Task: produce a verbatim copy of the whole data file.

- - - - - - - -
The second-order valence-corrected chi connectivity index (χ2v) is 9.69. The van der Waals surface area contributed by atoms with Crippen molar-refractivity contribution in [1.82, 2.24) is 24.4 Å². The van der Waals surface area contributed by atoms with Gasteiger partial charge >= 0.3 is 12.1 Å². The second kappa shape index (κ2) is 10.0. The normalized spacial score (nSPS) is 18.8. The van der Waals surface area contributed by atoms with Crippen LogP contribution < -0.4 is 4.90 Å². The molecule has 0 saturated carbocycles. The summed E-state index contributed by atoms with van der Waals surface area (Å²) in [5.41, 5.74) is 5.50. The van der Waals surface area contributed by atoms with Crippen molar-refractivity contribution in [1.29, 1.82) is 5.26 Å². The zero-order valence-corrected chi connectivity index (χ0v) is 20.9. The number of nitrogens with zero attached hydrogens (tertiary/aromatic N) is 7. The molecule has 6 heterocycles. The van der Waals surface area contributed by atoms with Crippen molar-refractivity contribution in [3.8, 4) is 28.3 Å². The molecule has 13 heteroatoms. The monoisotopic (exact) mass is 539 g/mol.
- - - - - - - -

The second-order valence-corrected chi connectivity index (χ2v) is 9.69. The van der Waals surface area contributed by atoms with Crippen molar-refractivity contribution in [1.82, 2.24) is 24.4 Å². The van der Waals surface area contributed by atoms with Gasteiger partial charge >= 0.3 is 12.1 Å². The second kappa shape index (κ2) is 10.0. The normalized spacial score (nSPS) is 18.8. The van der Waals surface area contributed by atoms with Crippen LogP contribution < -0.4 is 4.90 Å². The molecule has 0 saturated carbocycles. The summed E-state index contributed by atoms with van der Waals surface area (Å²) in [5.41, 5.74) is 5.50. The van der Waals surface area contributed by atoms with Crippen molar-refractivity contribution in [1.29, 1.82) is 5.26 Å². The zero-order valence-corrected chi connectivity index (χ0v) is 20.9. The number of nitrogens with zero attached hydrogens (tertiary/aromatic N) is 7. The molecule has 6 heterocycles. The van der Waals surface area contributed by atoms with Crippen molar-refractivity contribution in [3.8, 4) is 28.3 Å². The molecule has 13 heteroatoms. The monoisotopic (exact) mass is 539 g/mol.